Watchdog approves skin cancer drugs ipilimumab and vemurafenib
Patients with an advanced form of skin cancer were given new hope today after the health watchdog recommended that two life-extending treatments should be available on the NHS.
In final draft guidance, the National Institute for Health and Clinical Excellence (Nice) said that drugs ipilimumab and vemurafenib should be used for the treatment of advanced malignant melanoma - the most dangerous type of skin cancer.
The prognosis for advanced melanoma is very poor, and those who are diagnosed often have just months to live.
But under new proposals, patients in England and Wales will be able to access the life-extending treatments.
"Advanced melanoma can significantly affect patients' quality of life and without effective new therapies, the prognosis for advanced disease is very poor," said Professor Carole Longson, director at the Health Technology Evaluation Centre at Nice.
"For many years the treatments available for this condition have been very limited and in some cases restricted to palliative care. However, there are now a number of new treatments being developed and vemurafenib and ipilimumab are the first two that Nice has been asked to review.
"These new draft recommendations represent really good news for skin cancer patients.
"Vemurafenib and ipilimumab are breakthrough treatments that can potentially significantly affect prognosis for these patients and we are very pleased that the manufacturers have worked with us so that we are now able to recommend both ipilimumab and vemurafenib."
In initial guidance, Nice did not recommend the use of the treatments. But the watchdog has since received data about the cost effectiveness of the drugs and in its final draft guidance it has recommended the treatments on the basis that the manufacturers provide them with a discount.
Vemurafenib, which is also known as zelboraf and is manufactured by Roche, has been recommended for the treatment of metastatic melanoma.
And ipilimumab, made by Bristol-Myers Squibb, is recommended for the treatment of advanced malignant melanoma in people who have received prior chemotherapy.
Patient Richard Jackson, 44, who was diagnosed with metastatic malignant melanoma in 2006, said that ipilimumab, also known as yervoy, gave him a chance to see his two children grow up.
Mr Jackson, from Little Sutton, Wirral, Cheshire, said: "Being diagnosed with metastatic malignant melanoma in 2006 gave me very little chance of long-term survival.
"No standard treatment existed, and the only course of action was to agree to undergo trials.
"The compassionate use programme allowed me to be treated with yervoy in 2007. The effects were instant and dramatic, skin lesions, about the size of golf balls, flushed with colour and visibly reduced.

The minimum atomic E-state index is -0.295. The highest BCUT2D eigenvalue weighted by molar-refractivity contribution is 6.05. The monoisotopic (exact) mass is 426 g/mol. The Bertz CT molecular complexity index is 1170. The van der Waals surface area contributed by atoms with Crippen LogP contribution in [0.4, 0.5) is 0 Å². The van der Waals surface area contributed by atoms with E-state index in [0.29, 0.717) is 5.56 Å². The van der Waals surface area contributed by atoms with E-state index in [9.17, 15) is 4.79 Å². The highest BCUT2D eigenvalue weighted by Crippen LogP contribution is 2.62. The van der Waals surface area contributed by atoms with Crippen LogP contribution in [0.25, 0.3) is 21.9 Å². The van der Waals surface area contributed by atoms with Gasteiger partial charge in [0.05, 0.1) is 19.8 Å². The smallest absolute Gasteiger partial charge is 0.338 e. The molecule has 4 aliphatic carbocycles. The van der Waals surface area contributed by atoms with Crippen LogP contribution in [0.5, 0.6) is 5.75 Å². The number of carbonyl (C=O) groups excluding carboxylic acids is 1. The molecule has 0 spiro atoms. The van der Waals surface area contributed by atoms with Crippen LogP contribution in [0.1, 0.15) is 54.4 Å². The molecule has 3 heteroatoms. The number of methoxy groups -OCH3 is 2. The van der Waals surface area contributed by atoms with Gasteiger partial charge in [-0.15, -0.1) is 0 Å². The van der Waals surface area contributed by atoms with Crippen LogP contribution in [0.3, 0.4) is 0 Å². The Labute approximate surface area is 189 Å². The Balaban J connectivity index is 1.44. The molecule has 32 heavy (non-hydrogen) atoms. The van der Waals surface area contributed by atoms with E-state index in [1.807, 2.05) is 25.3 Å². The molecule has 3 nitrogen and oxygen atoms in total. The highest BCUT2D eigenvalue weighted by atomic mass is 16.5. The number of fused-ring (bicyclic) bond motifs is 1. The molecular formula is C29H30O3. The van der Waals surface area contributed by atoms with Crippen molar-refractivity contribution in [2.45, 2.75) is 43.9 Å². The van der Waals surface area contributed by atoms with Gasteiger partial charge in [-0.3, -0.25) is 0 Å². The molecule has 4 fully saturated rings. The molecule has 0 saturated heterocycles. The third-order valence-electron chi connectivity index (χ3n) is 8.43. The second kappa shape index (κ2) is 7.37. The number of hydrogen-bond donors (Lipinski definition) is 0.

"Although the side effects were debilitating, by November 2008 I was back at work and living cancer free.
"Yervoy gave me hope and inspired me to keep going. Without Yervoy there is little chance I would still be here to see my two children grow up."
Until Nice issues final guidance on the drugs, NHS bodies should make decisions locally on the funding of specific treatments, a spokeswoman said.
Professor Alan Ashworth, chief executive of the London-based Institute of Cancer Research, said: "It represents a great stride forward in the treatment of advanced malignant melanoma, and is a brilliant example of what new-generation targeted cancer therapies can achieve.
"Zelboraf validates the importance of research into the fundamental causes of cancer, since it works by blocking a very specific mutant molecule that fuels the growth and spread of melanomas.
"It can take time to move research from the laboratory into the clinic, but zelboraf today becomes the latest in a string of targeted cancer therapies that will deliver real benefits for NHS patients."
Gill Nuttall, spokeswoman for the patient support group Factor 50, added: "I am absolutely delighted that Nice have overturned their original decision and that the patients I speak to every day can start to get the treatments that they so desperately need.
"Some of the patients who were here at the time of the original decision are sadly no longer with us and today will be tinged with sadness for some people.
"I am really pleased that Nice paid attention to all the comments made by the patients and clinicians and that those patients can now start to benefit from this innovative new treatment."
Nina Goad, spokeswoman for the British Association of Dermatologists, added: "The medicines may extend the lives of some of those with widespread melanoma who otherwise would have had little treatment available to help their advanced disease."
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